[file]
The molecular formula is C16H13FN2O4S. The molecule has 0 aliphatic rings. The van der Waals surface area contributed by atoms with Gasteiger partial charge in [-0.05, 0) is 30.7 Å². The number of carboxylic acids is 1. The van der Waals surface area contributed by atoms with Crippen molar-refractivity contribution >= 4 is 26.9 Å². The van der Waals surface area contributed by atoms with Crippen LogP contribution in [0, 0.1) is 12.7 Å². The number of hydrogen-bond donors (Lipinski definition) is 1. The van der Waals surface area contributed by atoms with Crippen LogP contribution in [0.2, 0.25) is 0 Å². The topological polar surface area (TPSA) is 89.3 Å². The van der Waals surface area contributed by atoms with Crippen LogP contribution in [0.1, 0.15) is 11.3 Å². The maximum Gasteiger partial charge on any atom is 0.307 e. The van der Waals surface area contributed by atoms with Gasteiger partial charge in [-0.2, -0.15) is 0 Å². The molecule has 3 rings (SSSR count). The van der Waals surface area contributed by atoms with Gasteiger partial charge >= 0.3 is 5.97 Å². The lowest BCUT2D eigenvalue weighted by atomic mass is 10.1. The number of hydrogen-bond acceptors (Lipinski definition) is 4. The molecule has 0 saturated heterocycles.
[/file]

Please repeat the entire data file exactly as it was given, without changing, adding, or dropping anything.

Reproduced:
The molecular formula is C16H13FN2O4S. The molecule has 0 aliphatic rings. The van der Waals surface area contributed by atoms with Gasteiger partial charge in [-0.05, 0) is 30.7 Å². The number of carboxylic acids is 1. The van der Waals surface area contributed by atoms with Crippen molar-refractivity contribution >= 4 is 26.9 Å². The van der Waals surface area contributed by atoms with Crippen LogP contribution in [0, 0.1) is 12.7 Å². The number of hydrogen-bond donors (Lipinski definition) is 1. The van der Waals surface area contributed by atoms with Crippen LogP contribution in [0.2, 0.25) is 0 Å². The topological polar surface area (TPSA) is 89.3 Å². The van der Waals surface area contributed by atoms with Crippen LogP contribution in [0.1, 0.15) is 11.3 Å². The maximum Gasteiger partial charge on any atom is 0.307 e. The van der Waals surface area contributed by atoms with Gasteiger partial charge in [-0.2, -0.15) is 0 Å². The molecule has 3 rings (SSSR count). The van der Waals surface area contributed by atoms with Gasteiger partial charge >= 0.3 is 5.97 Å². The lowest BCUT2D eigenvalue weighted by atomic mass is 10.1. The number of hydrogen-bond acceptors (Lipinski definition) is 4. The molecule has 0 saturated heterocycles.